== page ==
The latest in a series of winter storms hit the United States on Wednesday, dropping wet, heavy snow in northeastern states that disrupted travel and threatened supplies of salt needed to keep roads clear.
Officials in New York and New Jersey warned that they were running short of the rock salt that road crews use to keep ice from building up on highways and local roads, the result of the season’s repeated storms. New York Gov. Andrew M. Cuomo (D) declared a state of emergency.
Almost 1 million homes and businesses were without power in the Northeast on Wednesday afternoon following severe snow and ice storms overnight, according to local power companies. The hardest-hit state was Pennsylvania, where more than 720,000 customers were without power. Other affected states were Arkansas, Delaware, Kentucky, Maryland, New Jersey, New York, Ohio and West Virginia.
The weather hit area airports hard, with about half the departing flights canceled out of Newark Liberty International, LaGuardia Airport and Boston’s Logan International, according to FlightAware.com, an online flight-tracking site.
A judge on Wednesday ordered a Texas teenager who was sentenced to 10 years’ probation in a drunken-driving crash that killed four people to go to a rehabilitation facility paid for by his parents.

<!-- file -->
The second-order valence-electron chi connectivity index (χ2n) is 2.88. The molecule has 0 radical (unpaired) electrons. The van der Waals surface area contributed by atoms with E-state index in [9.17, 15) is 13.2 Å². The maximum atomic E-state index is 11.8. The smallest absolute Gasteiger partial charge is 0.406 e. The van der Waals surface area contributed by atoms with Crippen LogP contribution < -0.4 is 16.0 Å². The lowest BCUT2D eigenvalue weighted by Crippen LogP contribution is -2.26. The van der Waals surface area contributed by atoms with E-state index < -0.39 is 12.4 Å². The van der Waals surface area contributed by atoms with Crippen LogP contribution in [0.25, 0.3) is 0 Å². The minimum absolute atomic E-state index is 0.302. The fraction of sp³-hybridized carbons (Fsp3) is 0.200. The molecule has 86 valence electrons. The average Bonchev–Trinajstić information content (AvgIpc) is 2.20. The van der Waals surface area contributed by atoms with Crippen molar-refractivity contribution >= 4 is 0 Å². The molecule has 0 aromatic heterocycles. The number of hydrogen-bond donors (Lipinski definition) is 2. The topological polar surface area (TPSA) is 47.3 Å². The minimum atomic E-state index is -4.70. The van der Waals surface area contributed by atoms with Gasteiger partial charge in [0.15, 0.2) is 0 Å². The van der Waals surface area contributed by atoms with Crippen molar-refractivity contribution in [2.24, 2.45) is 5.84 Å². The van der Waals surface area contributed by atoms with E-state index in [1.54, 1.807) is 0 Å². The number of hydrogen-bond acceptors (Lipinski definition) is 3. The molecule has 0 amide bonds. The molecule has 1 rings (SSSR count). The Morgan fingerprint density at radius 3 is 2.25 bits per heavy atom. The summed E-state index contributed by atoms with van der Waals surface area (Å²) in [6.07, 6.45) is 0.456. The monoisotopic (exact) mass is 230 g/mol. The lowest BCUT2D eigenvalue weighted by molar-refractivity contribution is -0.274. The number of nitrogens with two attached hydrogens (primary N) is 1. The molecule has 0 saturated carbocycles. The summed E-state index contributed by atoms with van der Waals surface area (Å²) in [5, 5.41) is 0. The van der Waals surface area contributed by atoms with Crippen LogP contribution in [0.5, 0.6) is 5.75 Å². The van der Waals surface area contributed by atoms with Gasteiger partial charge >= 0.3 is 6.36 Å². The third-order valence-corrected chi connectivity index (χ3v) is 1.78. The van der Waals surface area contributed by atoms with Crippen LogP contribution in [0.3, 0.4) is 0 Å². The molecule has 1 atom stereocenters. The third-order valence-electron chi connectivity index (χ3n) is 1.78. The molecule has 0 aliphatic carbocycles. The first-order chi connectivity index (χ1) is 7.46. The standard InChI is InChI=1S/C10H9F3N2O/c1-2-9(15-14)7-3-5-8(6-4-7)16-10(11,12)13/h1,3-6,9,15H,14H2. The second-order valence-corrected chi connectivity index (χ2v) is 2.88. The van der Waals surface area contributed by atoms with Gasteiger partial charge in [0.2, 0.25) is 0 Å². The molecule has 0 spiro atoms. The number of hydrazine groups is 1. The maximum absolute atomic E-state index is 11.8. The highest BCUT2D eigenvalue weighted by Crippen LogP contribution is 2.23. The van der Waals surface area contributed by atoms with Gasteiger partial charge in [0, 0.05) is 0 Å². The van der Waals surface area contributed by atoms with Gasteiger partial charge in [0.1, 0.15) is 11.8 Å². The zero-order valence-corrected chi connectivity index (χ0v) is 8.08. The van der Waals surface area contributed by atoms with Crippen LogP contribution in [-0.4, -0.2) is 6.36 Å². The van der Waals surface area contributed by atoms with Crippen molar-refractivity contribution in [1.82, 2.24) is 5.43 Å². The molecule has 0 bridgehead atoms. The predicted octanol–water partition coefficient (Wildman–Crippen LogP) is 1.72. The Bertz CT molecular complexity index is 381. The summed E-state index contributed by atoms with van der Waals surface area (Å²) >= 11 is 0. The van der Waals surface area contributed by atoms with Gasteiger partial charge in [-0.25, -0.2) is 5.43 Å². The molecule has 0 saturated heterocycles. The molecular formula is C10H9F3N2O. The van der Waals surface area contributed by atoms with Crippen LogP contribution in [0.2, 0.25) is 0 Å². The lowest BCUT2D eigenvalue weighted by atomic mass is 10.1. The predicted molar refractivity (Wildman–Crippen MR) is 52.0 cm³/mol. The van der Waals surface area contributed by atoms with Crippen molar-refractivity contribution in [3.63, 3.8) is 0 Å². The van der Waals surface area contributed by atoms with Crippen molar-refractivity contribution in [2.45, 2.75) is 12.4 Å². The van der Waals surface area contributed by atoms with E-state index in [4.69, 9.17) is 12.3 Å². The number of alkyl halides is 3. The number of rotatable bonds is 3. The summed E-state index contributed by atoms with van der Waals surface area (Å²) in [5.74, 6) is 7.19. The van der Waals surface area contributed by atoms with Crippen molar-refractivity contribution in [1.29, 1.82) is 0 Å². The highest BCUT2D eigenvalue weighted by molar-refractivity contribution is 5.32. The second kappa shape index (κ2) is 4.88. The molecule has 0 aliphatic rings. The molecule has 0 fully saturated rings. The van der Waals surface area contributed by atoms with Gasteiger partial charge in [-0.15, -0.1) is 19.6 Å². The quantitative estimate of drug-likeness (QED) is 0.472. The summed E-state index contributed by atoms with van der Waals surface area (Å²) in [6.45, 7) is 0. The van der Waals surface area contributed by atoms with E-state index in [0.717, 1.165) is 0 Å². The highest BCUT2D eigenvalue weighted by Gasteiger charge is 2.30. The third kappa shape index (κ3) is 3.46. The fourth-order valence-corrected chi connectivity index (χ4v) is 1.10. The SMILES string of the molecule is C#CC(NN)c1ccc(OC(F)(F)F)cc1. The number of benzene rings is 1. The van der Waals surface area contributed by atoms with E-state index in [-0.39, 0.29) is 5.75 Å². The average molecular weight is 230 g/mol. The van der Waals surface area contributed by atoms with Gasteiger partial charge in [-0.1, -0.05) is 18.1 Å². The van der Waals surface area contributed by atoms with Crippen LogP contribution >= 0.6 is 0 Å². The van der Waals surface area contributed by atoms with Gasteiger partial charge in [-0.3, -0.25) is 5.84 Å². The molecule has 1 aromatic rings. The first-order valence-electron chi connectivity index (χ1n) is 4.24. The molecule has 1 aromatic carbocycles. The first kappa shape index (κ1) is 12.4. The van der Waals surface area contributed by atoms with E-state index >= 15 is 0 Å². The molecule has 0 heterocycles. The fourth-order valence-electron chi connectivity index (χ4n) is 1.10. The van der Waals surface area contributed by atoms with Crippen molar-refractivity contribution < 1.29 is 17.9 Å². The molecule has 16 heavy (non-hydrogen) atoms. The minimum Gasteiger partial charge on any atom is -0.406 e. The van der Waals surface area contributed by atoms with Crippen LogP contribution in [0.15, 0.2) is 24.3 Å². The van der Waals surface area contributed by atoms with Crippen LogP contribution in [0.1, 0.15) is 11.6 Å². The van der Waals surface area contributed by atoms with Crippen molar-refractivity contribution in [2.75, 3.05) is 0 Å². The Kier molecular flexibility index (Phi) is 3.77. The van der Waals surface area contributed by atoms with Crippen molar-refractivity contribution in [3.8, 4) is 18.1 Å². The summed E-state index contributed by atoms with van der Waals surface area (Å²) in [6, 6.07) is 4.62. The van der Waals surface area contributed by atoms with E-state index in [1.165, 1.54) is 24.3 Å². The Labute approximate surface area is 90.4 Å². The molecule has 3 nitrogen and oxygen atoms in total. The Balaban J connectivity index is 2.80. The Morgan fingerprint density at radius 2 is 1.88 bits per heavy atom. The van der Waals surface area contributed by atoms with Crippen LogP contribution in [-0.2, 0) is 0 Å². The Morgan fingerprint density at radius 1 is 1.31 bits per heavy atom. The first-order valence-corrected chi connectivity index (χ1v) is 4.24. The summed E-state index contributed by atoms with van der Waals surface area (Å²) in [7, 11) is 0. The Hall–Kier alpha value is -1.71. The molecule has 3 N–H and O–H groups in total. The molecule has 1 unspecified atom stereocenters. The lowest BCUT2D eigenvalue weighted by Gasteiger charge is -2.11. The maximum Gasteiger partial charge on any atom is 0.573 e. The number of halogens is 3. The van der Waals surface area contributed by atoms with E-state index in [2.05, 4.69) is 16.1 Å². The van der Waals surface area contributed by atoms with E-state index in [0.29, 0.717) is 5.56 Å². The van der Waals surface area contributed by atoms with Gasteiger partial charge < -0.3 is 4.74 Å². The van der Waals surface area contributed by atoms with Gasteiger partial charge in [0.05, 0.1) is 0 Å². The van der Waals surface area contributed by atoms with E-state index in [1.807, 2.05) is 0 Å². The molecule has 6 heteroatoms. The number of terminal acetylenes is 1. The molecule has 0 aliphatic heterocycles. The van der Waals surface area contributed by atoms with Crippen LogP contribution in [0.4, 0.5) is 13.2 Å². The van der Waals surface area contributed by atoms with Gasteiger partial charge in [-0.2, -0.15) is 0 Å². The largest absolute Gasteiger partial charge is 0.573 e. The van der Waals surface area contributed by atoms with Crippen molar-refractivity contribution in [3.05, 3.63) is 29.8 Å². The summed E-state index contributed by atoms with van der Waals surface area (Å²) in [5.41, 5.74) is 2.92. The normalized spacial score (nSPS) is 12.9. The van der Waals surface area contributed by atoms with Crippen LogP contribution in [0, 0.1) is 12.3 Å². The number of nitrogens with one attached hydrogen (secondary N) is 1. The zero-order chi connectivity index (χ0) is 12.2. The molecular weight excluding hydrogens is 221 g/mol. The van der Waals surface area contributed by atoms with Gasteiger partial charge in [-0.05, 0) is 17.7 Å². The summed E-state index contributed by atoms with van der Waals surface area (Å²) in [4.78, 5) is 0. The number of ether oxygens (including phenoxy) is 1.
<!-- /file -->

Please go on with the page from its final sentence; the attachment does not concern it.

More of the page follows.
Judge Jean Boyd again decided to give no prison time to Ethan Couch, the defense attorney and prosecutors said after the hearing, which was closed to the public. Prosecutors had asked Boyd to sentence him to 20 years in state custody on charges related to two people who were severely injured.
The sentence stirred fierce debate, as has the testimony of a defense expert who said Couch’s wealthy parents coddled him into a sense of irresponsibility. The expert termed the condition “affluenza.”
Couch was 16 at the time of the accident. His blood-alcohol level was three times the legal limit for an adult and there were traces of Valium in his system when he plowed his pickup truck into a group of people helping a woman whose car had stalled.
— Associated Press
Three arrested in violin theft: Three people were arrested in connection with the theft of a multimillion-dollar Stradivarius violin stolen last week from the concertmaster of the Milwaukee Symphony Orchestra, a prosecutor said Wednesday. It wasn’t immediately clear whether the instrument had been recovered. The nearly 300-year-old violin, which has been appraised at $5 million, was on loan to concertmaster Frank Almond. He had just finished performing Jan. 27 at Wisconsin Lutheran College when a robber attacked him with a stun gun and seized the instrument.
Nuclear waste burial site catches on fire: Emergency crews battled a fire Wednesday at the southeastern New Mexico site where the federal government seals away its low-grade nuclear waste, including plutonium-contaminated clothing and tools. Six people were taken to the hospital for smoke inhalation after a truck hauling salt caught fire about 11 a.m. at the Waste Isolation Pilot Plant near Carlsbad. All employees were removed and none of the radioactive waste was affected, plant officials said.
— From news services